Bring your child as well as your bicycle when choosing a seat. The seat must be mounted onto the bicycle frame itself, not just on the luggage carrier. The child’s weight must match the weight the chair is designed to carry. The bicycle must also be equipped with a coat protector to ensure that the child cannot get their feet caught in the wheel.
There should be proper protection put in place on the bicycle seat springs so that the child cannot get their fingers caught.

Bicycle helmet

Children should wear a safety helmet when riding their parents’ bicycle.
Under no circumstances should the bicycle helmet be used during play on the playground as the child risks suffocating if the straps get stuck or pinched.

If the car is equipped with an airbag by the passenger seat, the child must always be placed on the backseat as the force from a triggered airbag can break the child’s neck.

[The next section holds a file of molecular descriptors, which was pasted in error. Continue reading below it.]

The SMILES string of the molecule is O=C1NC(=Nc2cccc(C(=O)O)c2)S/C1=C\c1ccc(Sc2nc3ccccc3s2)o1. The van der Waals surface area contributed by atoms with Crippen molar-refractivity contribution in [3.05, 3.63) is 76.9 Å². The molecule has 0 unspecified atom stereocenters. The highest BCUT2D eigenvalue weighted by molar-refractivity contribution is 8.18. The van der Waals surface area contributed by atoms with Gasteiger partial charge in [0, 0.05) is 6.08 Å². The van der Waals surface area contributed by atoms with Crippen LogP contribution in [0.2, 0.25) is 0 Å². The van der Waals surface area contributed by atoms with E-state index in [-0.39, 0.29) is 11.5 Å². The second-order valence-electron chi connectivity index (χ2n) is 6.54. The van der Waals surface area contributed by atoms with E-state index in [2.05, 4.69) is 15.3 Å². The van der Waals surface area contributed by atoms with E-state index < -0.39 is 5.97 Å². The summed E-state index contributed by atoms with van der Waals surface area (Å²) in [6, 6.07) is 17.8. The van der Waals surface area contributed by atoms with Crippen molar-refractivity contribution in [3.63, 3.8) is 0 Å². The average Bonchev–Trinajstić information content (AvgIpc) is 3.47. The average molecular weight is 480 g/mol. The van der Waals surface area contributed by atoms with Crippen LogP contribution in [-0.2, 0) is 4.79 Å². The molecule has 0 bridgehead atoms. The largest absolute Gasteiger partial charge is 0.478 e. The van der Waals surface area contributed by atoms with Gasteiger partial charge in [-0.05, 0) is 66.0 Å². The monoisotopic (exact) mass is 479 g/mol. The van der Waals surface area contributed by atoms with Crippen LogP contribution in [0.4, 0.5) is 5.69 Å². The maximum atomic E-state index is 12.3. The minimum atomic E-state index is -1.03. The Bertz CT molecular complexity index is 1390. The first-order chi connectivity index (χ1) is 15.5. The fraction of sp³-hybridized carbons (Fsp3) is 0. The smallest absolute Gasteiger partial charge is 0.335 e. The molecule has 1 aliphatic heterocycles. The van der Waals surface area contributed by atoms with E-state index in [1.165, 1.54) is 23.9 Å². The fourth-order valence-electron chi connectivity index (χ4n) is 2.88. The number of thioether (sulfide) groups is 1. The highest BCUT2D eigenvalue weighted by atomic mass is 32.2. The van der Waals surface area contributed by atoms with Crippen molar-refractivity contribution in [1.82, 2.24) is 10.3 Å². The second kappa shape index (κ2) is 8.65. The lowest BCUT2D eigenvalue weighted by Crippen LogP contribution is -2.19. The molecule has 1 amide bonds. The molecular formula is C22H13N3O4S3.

Car seat

Never place an infant on your lap in the car. In the event of sudden braking, collisions or other accidents, it becomes impossible to securely hold the child on your own.
The infant must be restrained in their own approved car seat that is securely fastened with their back against the travel direction. Purchase the chair in a store where you are able to get professional guidance. Bring both your child and car to ensure you get a chair that fits.
If the child’s car seat is used as a reclining chair at home, it should only be placed on the floor.

Dogs

Teach children to not pet dogs that they do not know. Not all dogs will like children and may bite or snap at the child.

Water

Water is very intriguing for children. Be extra aware when you’re in an area with water, even if it’s shallow – a child can drown in less than 10 cm of water. Take part when the child is playing with water, whether it is outdoors or indoors. Never let the child bathe alone with older siblings. If the child gets their head under water, they breathe in to scream and the lungs fill. With their head under water, the child cannot orient themselves and will not get back up.
Make sure that dangerous ponds and similar areas are filled in or fenced. Gardens with a swimming pool should be closed with gates that can be locked. Put up a fence if your neighbour has a swimming pool. Inflatable pool toys and floaties should only be in use when the child is being closely monitored.